The value of the somatostatin analogues in the treatment of acromegaly is well established. The experience on their efficacy in gigantism is limited involving the administration of octreotide. To our knowledge, no such cases treated by lanreotide have been reported.
An 18-year old student presented to the A&E with a month history of blurred vision and headaches. CT showed a suprasellar pituitary tumour with obstructive hydrocephalus. Emergency insertion of a VP shunt resulted in some symptomatic improvement. On further questioning, he mentioned tiredness, night sweats and decreased frequency of shaving during the last 6 months. He had prognathism, large feet/hands and looked hypogonadal. Height was 194 cm (mid-parental 178) and span 193 cm. Further tests suggested acromegaly [IGF-I 137 nmol/l (16118), random GH 184 mU/L]. The MRI revealed pituitary macroadenoma with extension into the sphenoid/cavernous sinuses, compression of the optic chiasm and extension into the 3rd ventricular floor. PRL was 634 mU/L (45375), he had hypogonadotrophic hypogonadism, normal short synacthen test and thyroid hormones. Bone age was 15 years. For the next 5 months, he was offered lanreotide (Somatuline Autogel) (cabergoline was added at the 4th month) resulting in marked improvement in the GH hypersecretion (mean GH in GHDC 16.31 mU/l and IGF-1 59.1 nmol/l) and vision. There was also significant tumour shrinkage, with the ventricles returning to normal and the extensions of the adenoma being less profound. No side effects were recorded. Following surgical resection, the nadir GH in OGTT was 1.93 mU/L, the mean GH 8.0 mU/L and the IGF-I 75.5 nmol/l.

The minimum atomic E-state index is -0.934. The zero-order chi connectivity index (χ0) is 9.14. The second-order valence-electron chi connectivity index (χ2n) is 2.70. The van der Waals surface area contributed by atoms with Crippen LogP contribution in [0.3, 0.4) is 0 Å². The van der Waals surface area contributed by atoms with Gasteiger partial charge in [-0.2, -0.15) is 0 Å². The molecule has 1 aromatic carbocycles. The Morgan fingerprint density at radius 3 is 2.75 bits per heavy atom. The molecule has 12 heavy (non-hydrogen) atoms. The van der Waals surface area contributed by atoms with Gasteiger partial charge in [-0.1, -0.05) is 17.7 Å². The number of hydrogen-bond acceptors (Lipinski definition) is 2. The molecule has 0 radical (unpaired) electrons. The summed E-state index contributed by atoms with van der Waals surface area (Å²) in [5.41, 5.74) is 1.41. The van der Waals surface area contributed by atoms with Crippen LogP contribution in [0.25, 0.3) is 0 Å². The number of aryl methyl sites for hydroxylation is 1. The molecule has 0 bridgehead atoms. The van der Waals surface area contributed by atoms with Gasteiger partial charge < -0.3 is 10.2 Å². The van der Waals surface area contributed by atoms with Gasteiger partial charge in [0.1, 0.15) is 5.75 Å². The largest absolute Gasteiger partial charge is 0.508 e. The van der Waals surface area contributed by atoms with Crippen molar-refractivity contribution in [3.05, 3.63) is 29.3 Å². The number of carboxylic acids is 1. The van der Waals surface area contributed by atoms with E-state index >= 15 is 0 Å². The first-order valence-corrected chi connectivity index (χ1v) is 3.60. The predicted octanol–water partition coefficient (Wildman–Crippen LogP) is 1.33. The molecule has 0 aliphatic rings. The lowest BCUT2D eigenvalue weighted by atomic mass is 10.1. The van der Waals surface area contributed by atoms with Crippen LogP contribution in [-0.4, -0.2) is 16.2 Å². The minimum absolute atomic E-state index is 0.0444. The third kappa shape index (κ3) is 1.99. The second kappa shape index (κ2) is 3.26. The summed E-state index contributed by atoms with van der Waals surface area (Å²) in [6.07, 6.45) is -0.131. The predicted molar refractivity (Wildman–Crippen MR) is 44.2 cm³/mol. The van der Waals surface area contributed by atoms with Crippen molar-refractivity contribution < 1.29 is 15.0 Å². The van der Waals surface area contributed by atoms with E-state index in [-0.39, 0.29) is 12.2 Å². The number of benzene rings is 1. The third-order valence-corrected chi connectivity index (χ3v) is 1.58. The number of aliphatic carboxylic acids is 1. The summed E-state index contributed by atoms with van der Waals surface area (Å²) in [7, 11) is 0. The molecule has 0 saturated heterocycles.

Somatotroph adenomas causing gigantism may be aggressive and difficult to treat. This is the first reported case of gigantism offered lanreotide pre-operatively with biochemical and visual improvement, significant tumour shrinkage and no adverse effects; lanreotide can be part of the multimodality therapeutic approach in gigantism.